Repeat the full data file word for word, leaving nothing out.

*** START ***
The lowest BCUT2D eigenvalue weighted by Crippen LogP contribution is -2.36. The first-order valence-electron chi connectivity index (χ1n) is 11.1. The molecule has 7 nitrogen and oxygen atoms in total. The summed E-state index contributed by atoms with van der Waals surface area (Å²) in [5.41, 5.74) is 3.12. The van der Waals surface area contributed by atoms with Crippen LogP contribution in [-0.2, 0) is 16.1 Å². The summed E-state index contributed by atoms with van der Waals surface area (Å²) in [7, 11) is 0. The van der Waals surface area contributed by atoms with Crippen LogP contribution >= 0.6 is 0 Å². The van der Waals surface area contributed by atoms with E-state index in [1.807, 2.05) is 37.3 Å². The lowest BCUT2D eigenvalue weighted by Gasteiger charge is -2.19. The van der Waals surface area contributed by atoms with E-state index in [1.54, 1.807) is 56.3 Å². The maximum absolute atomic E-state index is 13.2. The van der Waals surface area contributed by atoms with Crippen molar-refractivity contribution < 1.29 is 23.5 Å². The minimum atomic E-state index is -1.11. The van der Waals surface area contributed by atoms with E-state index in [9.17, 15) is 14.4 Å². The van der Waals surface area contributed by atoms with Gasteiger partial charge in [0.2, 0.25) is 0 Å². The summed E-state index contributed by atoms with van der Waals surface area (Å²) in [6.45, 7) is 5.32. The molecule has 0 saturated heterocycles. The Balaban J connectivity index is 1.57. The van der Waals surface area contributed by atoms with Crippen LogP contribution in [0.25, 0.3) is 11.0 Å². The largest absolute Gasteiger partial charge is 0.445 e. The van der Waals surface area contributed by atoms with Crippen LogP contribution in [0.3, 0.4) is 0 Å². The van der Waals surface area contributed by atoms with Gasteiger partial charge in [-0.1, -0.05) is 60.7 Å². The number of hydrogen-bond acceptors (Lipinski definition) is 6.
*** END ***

The lowest BCUT2D eigenvalue weighted by Crippen LogP contribution is -2.36. The first-order valence-electron chi connectivity index (χ1n) is 11.1. The molecule has 7 nitrogen and oxygen atoms in total. The summed E-state index contributed by atoms with van der Waals surface area (Å²) in [5.41, 5.74) is 3.12. The van der Waals surface area contributed by atoms with Crippen LogP contribution in [-0.2, 0) is 16.1 Å². The summed E-state index contributed by atoms with van der Waals surface area (Å²) in [7, 11) is 0. The van der Waals surface area contributed by atoms with Crippen LogP contribution >= 0.6 is 0 Å². The van der Waals surface area contributed by atoms with E-state index in [1.807, 2.05) is 37.3 Å². The lowest BCUT2D eigenvalue weighted by Gasteiger charge is -2.19. The van der Waals surface area contributed by atoms with E-state index in [1.54, 1.807) is 56.3 Å². The maximum absolute atomic E-state index is 13.2. The van der Waals surface area contributed by atoms with Crippen molar-refractivity contribution < 1.29 is 23.5 Å². The minimum atomic E-state index is -1.11. The van der Waals surface area contributed by atoms with E-state index in [9.17, 15) is 14.4 Å². The van der Waals surface area contributed by atoms with Gasteiger partial charge in [0.2, 0.25) is 0 Å². The summed E-state index contributed by atoms with van der Waals surface area (Å²) in [6.45, 7) is 5.32. The molecule has 0 saturated heterocycles. The Balaban J connectivity index is 1.57. The van der Waals surface area contributed by atoms with Crippen LogP contribution in [0.25, 0.3) is 11.0 Å². The largest absolute Gasteiger partial charge is 0.445 e. The van der Waals surface area contributed by atoms with Crippen LogP contribution in [0.3, 0.4) is 0 Å². The van der Waals surface area contributed by atoms with Gasteiger partial charge in [-0.1, -0.05) is 60.7 Å². The number of hydrogen-bond acceptors (Lipinski definition) is 6.